Robin Hood Foundation Raises $101 Million to Fight Poverty in NYC

The Robin Hood Foundation has announced that it raised $101 million at its annual benefit, a significant increase from the $60 million it raised at last year's event.

The total includes $25 million from the Pershing Square Foundation — co-founded by hedge fund manager Bill Ackman and his wife, Karen — in support of the organization's efforts to reduce poverty in New York City, with an emphasis on programs in the city's Latino communities. Another $25 million from an anonymous donor will launch a fund that invests in education and technology initiatives aimed at reducing poverty, with input from advisors John Overdeck and David Siegel of Two Sigma; Laura Arrillaga-Andreessen; Daniel Huttenlocher, dean of Cornell Tech; and Google's Eric Schmidt.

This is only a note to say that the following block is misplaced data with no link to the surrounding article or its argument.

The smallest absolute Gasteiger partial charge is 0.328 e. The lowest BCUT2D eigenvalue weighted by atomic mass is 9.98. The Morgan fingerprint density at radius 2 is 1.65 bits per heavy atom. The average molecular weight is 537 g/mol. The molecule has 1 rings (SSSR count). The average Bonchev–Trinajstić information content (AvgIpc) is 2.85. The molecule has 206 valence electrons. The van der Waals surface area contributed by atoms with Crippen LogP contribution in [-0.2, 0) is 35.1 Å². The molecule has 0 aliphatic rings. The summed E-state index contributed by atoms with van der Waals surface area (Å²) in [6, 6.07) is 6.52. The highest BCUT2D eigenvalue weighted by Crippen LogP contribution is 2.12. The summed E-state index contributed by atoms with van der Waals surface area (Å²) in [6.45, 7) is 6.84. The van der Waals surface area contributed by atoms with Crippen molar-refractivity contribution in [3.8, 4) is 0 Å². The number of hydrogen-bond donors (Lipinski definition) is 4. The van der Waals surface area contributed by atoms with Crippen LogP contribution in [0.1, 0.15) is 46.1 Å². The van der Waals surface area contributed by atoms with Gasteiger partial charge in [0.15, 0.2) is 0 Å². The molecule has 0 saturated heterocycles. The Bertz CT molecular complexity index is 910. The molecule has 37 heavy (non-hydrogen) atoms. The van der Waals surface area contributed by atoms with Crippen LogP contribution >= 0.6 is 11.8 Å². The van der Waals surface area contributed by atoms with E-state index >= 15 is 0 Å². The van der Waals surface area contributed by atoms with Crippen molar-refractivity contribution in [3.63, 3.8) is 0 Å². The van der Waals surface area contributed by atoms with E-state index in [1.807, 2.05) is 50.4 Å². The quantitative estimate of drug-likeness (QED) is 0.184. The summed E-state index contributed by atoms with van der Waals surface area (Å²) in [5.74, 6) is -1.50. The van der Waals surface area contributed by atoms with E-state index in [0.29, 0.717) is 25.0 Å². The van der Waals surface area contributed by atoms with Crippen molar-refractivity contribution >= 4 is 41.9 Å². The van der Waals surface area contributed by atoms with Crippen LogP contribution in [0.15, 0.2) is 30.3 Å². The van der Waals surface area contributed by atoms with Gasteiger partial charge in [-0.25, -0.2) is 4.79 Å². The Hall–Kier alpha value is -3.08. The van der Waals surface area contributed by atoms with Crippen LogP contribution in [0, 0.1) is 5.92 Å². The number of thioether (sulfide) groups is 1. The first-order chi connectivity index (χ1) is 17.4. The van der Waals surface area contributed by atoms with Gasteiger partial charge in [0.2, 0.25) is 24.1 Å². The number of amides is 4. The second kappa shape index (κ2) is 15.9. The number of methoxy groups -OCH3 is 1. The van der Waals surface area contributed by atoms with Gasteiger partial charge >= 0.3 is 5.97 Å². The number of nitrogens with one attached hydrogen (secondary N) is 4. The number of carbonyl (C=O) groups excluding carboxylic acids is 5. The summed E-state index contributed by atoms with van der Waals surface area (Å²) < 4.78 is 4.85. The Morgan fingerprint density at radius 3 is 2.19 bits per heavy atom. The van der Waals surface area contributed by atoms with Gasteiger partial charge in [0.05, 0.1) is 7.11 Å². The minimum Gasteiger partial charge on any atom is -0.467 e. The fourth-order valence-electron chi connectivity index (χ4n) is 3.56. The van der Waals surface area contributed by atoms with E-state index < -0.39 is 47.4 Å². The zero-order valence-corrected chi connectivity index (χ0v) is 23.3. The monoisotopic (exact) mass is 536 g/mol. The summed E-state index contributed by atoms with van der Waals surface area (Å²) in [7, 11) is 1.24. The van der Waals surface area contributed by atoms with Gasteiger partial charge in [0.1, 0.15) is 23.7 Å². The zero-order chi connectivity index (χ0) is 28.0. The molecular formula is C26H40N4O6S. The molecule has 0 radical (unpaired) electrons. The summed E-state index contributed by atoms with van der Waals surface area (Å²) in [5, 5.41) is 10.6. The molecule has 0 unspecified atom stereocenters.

In addition to the main event attended by four thousand supporters, this year's gala included benefits at two other venues where a thousand young professionals pledged support to the poverty-fighting organization. "Bringing on this new generation of Robin Hood soldiers not only makes our army stronger, but also helps ensure that we'll still be helping New Yorkers in need forty, fifty, even a hundred years down the line," hedge fund billionaire and Robin Hood founder Paul Tudor Jones told the New York Post.

"Helping those who are less fortunate should be a joyous process," said David Saltzman, the organization's executive director. "And last night more than five thousand people came together to feel joy and pride and to create a true community of caring. We are overwhelmed by their generosity and humbled by their faith in Robin Hood.  Thanks to our donors, we will be able to improve the lives of hundreds of thousands of New Yorkers."